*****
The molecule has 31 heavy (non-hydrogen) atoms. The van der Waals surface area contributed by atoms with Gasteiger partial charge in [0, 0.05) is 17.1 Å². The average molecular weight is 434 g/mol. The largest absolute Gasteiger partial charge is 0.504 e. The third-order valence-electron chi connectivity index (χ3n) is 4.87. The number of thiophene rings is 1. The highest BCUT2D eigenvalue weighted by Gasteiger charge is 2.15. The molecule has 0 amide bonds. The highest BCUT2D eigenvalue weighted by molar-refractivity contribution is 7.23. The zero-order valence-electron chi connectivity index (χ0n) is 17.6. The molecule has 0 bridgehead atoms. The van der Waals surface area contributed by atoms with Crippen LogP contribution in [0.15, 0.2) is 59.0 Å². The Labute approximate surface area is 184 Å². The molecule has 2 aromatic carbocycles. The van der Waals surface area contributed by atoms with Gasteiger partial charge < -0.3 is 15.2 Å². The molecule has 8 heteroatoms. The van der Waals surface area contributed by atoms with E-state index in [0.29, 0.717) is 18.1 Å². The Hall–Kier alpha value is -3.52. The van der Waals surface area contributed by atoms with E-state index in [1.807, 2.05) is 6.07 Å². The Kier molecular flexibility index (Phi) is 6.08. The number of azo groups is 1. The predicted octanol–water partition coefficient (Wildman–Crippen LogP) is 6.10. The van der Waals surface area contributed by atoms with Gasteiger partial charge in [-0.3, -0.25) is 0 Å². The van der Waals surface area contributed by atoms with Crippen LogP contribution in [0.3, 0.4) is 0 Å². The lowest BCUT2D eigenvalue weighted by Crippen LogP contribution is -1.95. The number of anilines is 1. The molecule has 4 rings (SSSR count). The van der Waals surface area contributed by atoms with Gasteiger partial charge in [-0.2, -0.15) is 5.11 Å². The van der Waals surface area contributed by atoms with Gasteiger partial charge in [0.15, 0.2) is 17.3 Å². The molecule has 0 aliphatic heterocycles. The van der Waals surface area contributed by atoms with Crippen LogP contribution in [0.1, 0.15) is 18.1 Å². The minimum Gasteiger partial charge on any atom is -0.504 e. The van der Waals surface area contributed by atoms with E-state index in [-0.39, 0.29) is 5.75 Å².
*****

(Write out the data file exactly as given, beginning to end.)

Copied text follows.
The molecule has 31 heavy (non-hydrogen) atoms. The van der Waals surface area contributed by atoms with Gasteiger partial charge in [0, 0.05) is 17.1 Å². The average molecular weight is 434 g/mol. The largest absolute Gasteiger partial charge is 0.504 e. The third-order valence-electron chi connectivity index (χ3n) is 4.87. The number of thiophene rings is 1. The highest BCUT2D eigenvalue weighted by Gasteiger charge is 2.15. The molecule has 0 amide bonds. The highest BCUT2D eigenvalue weighted by molar-refractivity contribution is 7.23. The zero-order valence-electron chi connectivity index (χ0n) is 17.6. The molecule has 0 bridgehead atoms. The van der Waals surface area contributed by atoms with Crippen LogP contribution in [0.15, 0.2) is 59.0 Å². The Labute approximate surface area is 184 Å². The molecule has 2 aromatic carbocycles. The van der Waals surface area contributed by atoms with Gasteiger partial charge < -0.3 is 15.2 Å². The molecule has 8 heteroatoms. The van der Waals surface area contributed by atoms with E-state index in [0.29, 0.717) is 18.1 Å². The Hall–Kier alpha value is -3.52. The van der Waals surface area contributed by atoms with E-state index in [1.807, 2.05) is 6.07 Å². The Kier molecular flexibility index (Phi) is 6.08. The number of azo groups is 1. The predicted octanol–water partition coefficient (Wildman–Crippen LogP) is 6.10. The van der Waals surface area contributed by atoms with Gasteiger partial charge in [-0.3, -0.25) is 0 Å². The van der Waals surface area contributed by atoms with Crippen LogP contribution in [0.3, 0.4) is 0 Å². The lowest BCUT2D eigenvalue weighted by Crippen LogP contribution is -1.95. The number of anilines is 1. The molecule has 4 rings (SSSR count). The van der Waals surface area contributed by atoms with Gasteiger partial charge in [-0.2, -0.15) is 5.11 Å². The van der Waals surface area contributed by atoms with Gasteiger partial charge in [0.15, 0.2) is 17.3 Å². The molecule has 0 aliphatic heterocycles. The van der Waals surface area contributed by atoms with Crippen LogP contribution in [0.1, 0.15) is 18.1 Å². The minimum Gasteiger partial charge on any atom is -0.504 e. The van der Waals surface area contributed by atoms with E-state index in [-0.39, 0.29) is 5.75 Å².